“A low-budget love story” and “a random meet up on the beach” is how Adrian Carlo Bibiano and Karolina Latvytė-Bibiano described the beginning of their friendship. This evolved into a relationship rich in experiences, feelings, and creative activities, where contemporary dance meets interdisciplinary arts, where Mexico meets Lithuania, and one artist meets another.
Adrian Carlo is a dancer, choreographer, contemporary dance teacher and movement instructor. Karolina is an interdisciplinary artist, currently studying Sculpture at Vilnius Academy of Arts; she is a co-owner of an art gallery and a curator of various art events. Currently, they live in Kaunas, and as we summarized in the interview, their love relationship also works as a consulting agency for each other’s projects. Carlo and Karolina ended this interview with a kiss, so enjoy the love by your side and do not forget to appreciate the good, inspiring sides in each other.
Tell us a bit more about yourselves. How did you meet each other and settle in Kaunas?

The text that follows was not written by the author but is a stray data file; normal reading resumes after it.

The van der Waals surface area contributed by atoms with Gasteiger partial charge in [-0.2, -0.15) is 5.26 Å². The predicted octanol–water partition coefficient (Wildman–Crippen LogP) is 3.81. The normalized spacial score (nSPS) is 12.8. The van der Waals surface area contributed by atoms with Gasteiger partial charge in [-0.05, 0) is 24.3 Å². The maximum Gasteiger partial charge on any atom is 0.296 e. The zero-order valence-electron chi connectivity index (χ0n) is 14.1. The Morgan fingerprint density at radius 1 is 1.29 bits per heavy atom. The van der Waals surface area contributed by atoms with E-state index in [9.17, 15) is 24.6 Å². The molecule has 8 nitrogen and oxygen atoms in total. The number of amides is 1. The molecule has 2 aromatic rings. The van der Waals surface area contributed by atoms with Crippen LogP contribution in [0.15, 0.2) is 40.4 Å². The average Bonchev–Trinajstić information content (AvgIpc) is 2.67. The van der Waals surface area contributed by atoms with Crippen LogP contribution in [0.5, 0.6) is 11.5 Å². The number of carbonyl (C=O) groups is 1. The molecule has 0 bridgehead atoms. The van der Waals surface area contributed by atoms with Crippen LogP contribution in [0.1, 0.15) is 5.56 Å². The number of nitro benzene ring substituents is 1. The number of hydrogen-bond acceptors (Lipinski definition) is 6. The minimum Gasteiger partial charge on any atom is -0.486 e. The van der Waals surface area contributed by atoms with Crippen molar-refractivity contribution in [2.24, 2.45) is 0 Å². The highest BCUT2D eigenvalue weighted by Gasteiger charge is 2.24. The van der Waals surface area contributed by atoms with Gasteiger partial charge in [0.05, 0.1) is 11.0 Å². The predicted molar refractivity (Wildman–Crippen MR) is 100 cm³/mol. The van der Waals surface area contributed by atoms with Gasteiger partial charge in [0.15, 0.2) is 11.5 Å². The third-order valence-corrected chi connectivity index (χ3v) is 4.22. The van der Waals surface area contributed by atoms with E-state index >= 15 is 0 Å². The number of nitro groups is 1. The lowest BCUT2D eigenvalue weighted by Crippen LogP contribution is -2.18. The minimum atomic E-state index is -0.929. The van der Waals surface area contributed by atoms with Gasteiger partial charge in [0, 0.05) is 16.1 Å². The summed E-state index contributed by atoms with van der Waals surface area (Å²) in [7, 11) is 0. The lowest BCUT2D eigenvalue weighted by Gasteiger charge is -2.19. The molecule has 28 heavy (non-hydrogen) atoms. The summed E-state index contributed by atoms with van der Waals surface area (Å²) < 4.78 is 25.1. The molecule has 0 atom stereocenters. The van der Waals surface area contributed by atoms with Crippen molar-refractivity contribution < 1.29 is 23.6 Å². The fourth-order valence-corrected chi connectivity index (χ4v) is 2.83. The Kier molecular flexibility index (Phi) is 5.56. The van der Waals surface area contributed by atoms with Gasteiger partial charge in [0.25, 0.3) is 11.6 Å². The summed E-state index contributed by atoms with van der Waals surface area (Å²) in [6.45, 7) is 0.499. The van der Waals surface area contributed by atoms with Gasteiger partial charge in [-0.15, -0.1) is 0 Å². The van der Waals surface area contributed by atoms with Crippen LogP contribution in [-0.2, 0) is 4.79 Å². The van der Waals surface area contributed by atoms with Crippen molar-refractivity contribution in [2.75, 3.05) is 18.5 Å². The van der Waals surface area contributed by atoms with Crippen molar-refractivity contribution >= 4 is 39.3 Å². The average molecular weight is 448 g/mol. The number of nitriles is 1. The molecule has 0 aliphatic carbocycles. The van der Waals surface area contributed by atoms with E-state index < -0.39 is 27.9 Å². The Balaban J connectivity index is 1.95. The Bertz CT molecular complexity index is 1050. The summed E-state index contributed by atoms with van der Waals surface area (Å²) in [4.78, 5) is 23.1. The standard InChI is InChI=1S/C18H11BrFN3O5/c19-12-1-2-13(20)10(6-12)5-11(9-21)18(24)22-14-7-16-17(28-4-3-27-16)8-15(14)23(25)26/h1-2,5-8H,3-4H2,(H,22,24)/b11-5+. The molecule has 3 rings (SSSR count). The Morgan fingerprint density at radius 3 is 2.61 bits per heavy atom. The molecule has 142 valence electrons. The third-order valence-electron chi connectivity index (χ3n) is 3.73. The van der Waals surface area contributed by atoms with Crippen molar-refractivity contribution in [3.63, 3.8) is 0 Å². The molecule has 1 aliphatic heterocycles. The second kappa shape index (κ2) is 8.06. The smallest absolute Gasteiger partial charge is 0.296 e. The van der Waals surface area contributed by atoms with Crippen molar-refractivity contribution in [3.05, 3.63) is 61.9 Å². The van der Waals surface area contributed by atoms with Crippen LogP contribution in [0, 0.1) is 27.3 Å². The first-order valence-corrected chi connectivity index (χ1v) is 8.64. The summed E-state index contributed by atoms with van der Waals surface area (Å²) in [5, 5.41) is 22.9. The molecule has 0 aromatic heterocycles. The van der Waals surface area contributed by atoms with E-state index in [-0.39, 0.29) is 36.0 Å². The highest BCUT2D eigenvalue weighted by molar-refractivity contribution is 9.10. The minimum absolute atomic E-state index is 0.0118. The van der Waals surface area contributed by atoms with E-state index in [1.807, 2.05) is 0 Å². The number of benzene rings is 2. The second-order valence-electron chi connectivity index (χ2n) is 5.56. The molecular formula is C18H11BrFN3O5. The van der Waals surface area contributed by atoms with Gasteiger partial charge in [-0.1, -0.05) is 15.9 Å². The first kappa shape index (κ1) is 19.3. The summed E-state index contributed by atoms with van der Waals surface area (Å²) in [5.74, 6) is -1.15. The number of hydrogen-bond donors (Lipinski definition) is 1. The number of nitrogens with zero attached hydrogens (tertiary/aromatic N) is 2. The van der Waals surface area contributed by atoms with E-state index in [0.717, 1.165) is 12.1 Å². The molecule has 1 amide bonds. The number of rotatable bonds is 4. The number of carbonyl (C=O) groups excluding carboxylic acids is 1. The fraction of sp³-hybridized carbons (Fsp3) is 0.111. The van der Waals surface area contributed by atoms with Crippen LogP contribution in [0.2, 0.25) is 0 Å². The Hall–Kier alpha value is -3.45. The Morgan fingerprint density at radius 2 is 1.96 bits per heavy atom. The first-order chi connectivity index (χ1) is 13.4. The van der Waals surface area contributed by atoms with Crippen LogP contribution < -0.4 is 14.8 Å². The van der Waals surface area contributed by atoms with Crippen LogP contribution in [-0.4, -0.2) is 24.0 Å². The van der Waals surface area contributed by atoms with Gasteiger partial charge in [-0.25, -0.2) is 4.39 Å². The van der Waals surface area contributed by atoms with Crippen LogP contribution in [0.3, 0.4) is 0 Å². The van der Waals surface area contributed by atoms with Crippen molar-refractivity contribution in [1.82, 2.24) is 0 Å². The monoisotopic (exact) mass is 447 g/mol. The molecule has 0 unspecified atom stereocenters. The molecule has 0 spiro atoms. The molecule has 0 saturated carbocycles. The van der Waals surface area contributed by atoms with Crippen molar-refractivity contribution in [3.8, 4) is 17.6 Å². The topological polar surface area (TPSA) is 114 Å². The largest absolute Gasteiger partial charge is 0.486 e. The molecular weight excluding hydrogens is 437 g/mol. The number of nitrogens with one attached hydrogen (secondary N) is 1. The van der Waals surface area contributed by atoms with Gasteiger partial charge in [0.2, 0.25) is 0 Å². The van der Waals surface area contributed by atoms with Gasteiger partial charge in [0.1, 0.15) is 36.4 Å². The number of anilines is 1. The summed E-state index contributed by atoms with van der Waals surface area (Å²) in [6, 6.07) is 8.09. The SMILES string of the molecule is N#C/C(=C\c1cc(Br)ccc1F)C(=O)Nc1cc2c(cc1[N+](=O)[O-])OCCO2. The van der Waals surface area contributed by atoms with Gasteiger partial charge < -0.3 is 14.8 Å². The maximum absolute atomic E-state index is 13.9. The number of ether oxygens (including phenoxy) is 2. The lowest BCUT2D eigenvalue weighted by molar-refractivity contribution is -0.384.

Karolina: I finished my Bachelor’s studies and, not knowing what to do next, decided to pick strawberries in Norway. I wanted to travel afterwards and for my solo trip, I chose Mexico. After spending three weeks there, Carlo and I randomly met on the beach.
Carlo: This story has two sides – hers and mine. I recall working the whole week and being very tired, so I did not want to go to the beach, but my friends insisted. One of them was leaving Mexico next week, and they wanted a picture of the three of us, so they took a professional camera, but they forgot the SD card. I assured them it was no problem as we were heading to a tourist place. There are plenty of people who can take pictures and send them to us afterwards. I saw a random person at the beach, who apparently was Karolina, and asked her to take pictures for us.
K: While doing that, Carlo’s friend started to complain that he looked bad, and I assured him not to worry as I could photoshop Brad Pitt’s face on top of his. And I did it eventually and sent it through email to both Carlo and his friend.
C: This Brad Pitt foolishness was the key because usually I do not check my phone or reply, but I saw this pic in my notification bar and thought, this girl is cool; we have to hang out. We started communicating through email, after two days, we met, and so we never separated as a couple.
What a coincidence! Now I understand why you said it was very random.
C: Exactly, that is why I nominated us “a low-budget love story couple”.
Moving to another country because of a loved one is usually a bold decision, and not only for the one that decides to leave – the other person carries the responsibility of meeting their significant other’s expectations of a foreign country and new chapter of life. How does this decision to move to Lithuania seem retrospectively for both of you?